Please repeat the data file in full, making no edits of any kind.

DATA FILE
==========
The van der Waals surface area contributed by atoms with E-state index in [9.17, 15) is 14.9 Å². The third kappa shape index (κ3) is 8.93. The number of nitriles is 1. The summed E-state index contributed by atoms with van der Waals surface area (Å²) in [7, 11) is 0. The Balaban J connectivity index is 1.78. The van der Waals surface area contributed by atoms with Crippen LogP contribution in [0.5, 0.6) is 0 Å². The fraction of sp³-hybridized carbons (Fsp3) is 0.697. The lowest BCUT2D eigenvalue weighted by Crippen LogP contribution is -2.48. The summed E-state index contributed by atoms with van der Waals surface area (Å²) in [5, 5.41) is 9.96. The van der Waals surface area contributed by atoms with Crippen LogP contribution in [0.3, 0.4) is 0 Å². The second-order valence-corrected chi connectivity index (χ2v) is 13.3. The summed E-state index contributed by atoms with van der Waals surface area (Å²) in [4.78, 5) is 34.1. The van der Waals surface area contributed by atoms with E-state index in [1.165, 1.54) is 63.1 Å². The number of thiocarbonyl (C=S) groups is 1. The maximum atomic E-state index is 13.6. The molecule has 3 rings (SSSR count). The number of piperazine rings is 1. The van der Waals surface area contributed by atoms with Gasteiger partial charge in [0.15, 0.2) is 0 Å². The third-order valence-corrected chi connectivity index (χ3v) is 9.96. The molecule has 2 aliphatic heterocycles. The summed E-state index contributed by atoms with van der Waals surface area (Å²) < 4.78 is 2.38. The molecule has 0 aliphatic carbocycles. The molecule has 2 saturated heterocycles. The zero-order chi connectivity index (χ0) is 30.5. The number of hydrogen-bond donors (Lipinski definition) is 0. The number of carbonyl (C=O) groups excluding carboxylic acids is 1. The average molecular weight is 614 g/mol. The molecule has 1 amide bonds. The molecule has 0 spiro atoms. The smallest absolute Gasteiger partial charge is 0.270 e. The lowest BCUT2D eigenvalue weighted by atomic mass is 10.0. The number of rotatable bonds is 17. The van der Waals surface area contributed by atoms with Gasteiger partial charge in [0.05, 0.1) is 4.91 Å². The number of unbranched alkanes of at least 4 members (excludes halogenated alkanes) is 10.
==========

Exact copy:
The van der Waals surface area contributed by atoms with E-state index in [9.17, 15) is 14.9 Å². The third kappa shape index (κ3) is 8.93. The number of nitriles is 1. The summed E-state index contributed by atoms with van der Waals surface area (Å²) in [7, 11) is 0. The Balaban J connectivity index is 1.78. The van der Waals surface area contributed by atoms with Crippen LogP contribution in [0.5, 0.6) is 0 Å². The fraction of sp³-hybridized carbons (Fsp3) is 0.697. The lowest BCUT2D eigenvalue weighted by Crippen LogP contribution is -2.48. The summed E-state index contributed by atoms with van der Waals surface area (Å²) in [5, 5.41) is 9.96. The van der Waals surface area contributed by atoms with Crippen LogP contribution in [0.3, 0.4) is 0 Å². The second-order valence-corrected chi connectivity index (χ2v) is 13.3. The summed E-state index contributed by atoms with van der Waals surface area (Å²) in [4.78, 5) is 34.1. The van der Waals surface area contributed by atoms with E-state index in [1.165, 1.54) is 63.1 Å². The number of thiocarbonyl (C=S) groups is 1. The maximum atomic E-state index is 13.6. The molecule has 3 rings (SSSR count). The number of piperazine rings is 1. The van der Waals surface area contributed by atoms with Gasteiger partial charge in [0.15, 0.2) is 0 Å². The third-order valence-corrected chi connectivity index (χ3v) is 9.96. The molecule has 2 aliphatic heterocycles. The summed E-state index contributed by atoms with van der Waals surface area (Å²) < 4.78 is 2.38. The molecule has 0 aliphatic carbocycles. The molecule has 2 saturated heterocycles. The zero-order chi connectivity index (χ0) is 30.5. The number of hydrogen-bond donors (Lipinski definition) is 0. The number of carbonyl (C=O) groups excluding carboxylic acids is 1. The average molecular weight is 614 g/mol. The molecule has 1 amide bonds. The molecule has 0 spiro atoms. The smallest absolute Gasteiger partial charge is 0.270 e. The lowest BCUT2D eigenvalue weighted by atomic mass is 10.0. The number of rotatable bonds is 17. The van der Waals surface area contributed by atoms with Gasteiger partial charge in [0.05, 0.1) is 4.91 Å². The number of unbranched alkanes of at least 4 members (excludes halogenated alkanes) is 10.